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Former Michigan AG Found Guilty of Stalking Gay Man

In August 2012, a federal jury in Detroit found Andrew Shirvell, a homophobic former Michigan assistant attorney general, guilty of stalking, defamation, intentional infliction of emotional distress, and invasion of privacy, in a civil suit brought by Chris Armstrong, the University of Michigan’s first openly gay student body president.

Armstrong’s suit, filed in May 2011, sought damages as well as injunctive relief. The jury awarded Armstrong damages totaling $4.5 million.

Shirvell had been fired from his position in the Attorney General’s Office in 2010, after he had “repeatedly violated office policies, engaged in borderline stalking behavior and inappropriately used state resources” to target Armstrong, both online and in person, according to State Attorney General Mike Cox, who noted that Shirvell had also lied about his actions to investigators.

Shirvell, himself a University of Michigan alumnus, remained defiant and unrepentant after the jury’s verdict, telling CNN that the jury award was “grossly excessive” and “absolutely outrageous.” He characterized the verdict, which he predicted would be overturned on appeal, as “a complete trampling” of his First Amendment rights.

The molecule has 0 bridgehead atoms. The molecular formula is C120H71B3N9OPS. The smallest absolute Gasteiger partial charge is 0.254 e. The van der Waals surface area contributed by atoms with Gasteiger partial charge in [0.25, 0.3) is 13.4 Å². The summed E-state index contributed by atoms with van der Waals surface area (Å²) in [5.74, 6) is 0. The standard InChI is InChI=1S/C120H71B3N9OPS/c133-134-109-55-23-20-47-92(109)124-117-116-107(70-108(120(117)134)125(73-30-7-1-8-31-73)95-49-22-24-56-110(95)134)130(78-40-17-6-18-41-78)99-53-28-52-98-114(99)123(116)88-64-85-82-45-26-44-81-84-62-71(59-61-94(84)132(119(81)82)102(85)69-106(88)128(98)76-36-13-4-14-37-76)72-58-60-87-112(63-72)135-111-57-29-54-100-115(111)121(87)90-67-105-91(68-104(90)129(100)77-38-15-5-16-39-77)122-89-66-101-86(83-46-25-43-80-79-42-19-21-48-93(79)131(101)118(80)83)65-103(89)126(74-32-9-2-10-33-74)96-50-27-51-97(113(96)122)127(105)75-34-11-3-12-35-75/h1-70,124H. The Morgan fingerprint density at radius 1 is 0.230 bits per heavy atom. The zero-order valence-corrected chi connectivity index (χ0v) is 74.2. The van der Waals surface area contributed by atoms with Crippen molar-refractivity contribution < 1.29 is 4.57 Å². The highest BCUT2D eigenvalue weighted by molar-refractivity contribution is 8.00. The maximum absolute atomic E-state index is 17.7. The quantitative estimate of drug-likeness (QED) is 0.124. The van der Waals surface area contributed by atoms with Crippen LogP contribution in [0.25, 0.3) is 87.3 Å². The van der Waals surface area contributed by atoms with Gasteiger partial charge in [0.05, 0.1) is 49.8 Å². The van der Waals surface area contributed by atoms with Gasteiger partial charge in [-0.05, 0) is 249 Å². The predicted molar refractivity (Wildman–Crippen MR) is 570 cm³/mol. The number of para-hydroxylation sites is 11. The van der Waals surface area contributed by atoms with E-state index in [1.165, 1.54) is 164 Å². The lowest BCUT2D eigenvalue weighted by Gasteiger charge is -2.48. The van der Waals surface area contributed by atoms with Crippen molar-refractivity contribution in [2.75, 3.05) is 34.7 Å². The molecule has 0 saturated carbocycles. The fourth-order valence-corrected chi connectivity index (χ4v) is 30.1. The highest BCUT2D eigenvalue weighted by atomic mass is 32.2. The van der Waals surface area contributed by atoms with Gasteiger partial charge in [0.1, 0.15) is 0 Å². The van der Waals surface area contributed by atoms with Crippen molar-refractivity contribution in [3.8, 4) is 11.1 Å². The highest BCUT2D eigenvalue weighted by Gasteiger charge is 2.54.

When the judgment was rendered against him, Shirvell was unemployed and no longer residing in Michigan. Sources: Tom Watkins, CNN, Aug 18, 2012; Armstrong v. Shirvell, Case No: 2:11-cv-11921-AJT-PJK (filed 5/2/11), U.S. District Court, Eastern District of Michigan, Southern Division; Verdict Form (filed 8/16/12). 

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Related legal case

Armstrong v. Shirvell